The other change at work was my schedule. I questioned whether I was working enough -- enough days of the week, enough hours, covering enough call. But enough for whom?
I realized I didn't need to keep up with anyone, I didn't need to prove my worthiness as a physician to anyone. My practice and life didn't need to look like anyone else's. I had a responsibility to myself, my family and my patients to craft a life that was right for me so I could be the best for myself and for them.
My husband, the most supportive partner in practice and life I could ever ask for, saw my despair when I was faced with returning to practice as I had done it before. We sat down and crafted a schedule that would allow me to give the time I needed to our family and to my work. This involved cutting back the time I was in clinic, and him taking the overnight call I would have taken prior. My busy OB practice means I am gone from home variable nights as it is, and putting scheduled overnight call on top of that meant that for me to feel balance I would need to cut back on my maternity patients (a part of my practice that brings me much joy).
The other change came from hours of self-reflection, facing uncomfortable and hard questions on what I wanted and expected from life and from myself. It was only this introspection that allowed me to make the changes to my schedule that I had to make. I knew I would hear ribbing, as good natured as it might be, about not taking call. I knew I would be reminded that I was working "part-time" (even though I still put in long hours during weeks with deliveries).
Most of all I knew I would have to continue to remind myself to tone down the internal pressure. What I have found is a profound peace and satisfaction with my life. I like going to work, interacting with staff and patients, the challenges it provides and the changes I help others make in their lives. I love the time I have at home with my family, and don't feel like time with my children is such a limited commodity that I have to worry about soaking up every moment. I can just be present.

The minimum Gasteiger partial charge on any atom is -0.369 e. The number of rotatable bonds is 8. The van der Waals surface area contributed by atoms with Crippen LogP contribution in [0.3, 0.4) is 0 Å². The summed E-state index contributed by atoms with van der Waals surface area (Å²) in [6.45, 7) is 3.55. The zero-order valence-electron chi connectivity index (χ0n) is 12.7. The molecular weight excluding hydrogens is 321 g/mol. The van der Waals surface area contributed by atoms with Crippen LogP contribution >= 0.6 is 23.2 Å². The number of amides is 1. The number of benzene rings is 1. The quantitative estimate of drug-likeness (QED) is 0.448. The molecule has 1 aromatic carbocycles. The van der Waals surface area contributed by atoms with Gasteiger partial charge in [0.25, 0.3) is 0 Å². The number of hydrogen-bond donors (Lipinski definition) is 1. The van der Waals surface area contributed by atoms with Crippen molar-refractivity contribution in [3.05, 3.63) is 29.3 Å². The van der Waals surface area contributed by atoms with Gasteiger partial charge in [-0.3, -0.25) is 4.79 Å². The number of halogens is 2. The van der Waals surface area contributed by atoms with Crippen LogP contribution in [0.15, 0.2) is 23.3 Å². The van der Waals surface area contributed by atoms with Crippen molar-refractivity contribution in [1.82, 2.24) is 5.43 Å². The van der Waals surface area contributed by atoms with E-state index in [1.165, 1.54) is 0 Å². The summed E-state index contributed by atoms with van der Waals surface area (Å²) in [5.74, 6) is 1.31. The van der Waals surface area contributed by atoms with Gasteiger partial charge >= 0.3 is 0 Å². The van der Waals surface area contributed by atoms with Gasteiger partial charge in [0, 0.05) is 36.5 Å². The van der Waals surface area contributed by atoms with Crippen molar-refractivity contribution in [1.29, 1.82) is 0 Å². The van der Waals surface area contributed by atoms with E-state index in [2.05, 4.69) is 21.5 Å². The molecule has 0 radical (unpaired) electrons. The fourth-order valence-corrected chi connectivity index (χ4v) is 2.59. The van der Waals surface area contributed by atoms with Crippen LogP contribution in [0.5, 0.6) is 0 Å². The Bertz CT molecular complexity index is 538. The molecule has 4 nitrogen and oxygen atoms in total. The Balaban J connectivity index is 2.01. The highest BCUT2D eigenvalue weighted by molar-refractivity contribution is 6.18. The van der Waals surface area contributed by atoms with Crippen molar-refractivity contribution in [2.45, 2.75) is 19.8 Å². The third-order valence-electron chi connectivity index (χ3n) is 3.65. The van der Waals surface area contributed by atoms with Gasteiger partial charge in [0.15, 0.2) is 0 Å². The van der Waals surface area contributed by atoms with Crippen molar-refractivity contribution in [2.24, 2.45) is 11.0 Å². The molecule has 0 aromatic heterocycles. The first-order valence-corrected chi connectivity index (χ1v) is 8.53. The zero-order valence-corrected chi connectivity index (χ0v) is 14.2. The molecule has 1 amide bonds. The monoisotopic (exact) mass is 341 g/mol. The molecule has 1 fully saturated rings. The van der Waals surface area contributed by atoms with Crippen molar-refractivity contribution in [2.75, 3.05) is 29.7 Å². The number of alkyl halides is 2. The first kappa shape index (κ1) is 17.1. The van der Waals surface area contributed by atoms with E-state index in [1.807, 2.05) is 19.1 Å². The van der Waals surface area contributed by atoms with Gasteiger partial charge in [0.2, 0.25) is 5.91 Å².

What I realized was something I feel I should have realized long ago but hadn't. If I worked to make a life that I didn't feel the need to escape, then these planned periods of self-care wouldn't be as necessary. If I could work to restructure my life into something that was sustainable instead of draining, then intricate plans for how to spend the hours away from work wouldn't be necessary. I have tried to craft my life into something that I don't need a reprieve from, but something that I enjoy living.
This year it is easier than it has ever been to feel thankful and blessed. I know that not everyone can restructure things as I did, but if you recognize yourself in some of the descriptors above, maybe you can find somewhere to start making changes.
I hope you will find, like I did, that attending to your own needs begins to solve a lot of the problems that seemed insurmountable before. Let's be good to ourselves, and recognize that sometimes what we can give will be more, sometimes it will be less, but it's always enough.
Beth Oller, M.D., practices full-scope family medicine in Stockton, Kan.
Posted at 04:07PM Nov 27, 2017 by Beth Oller, M.D.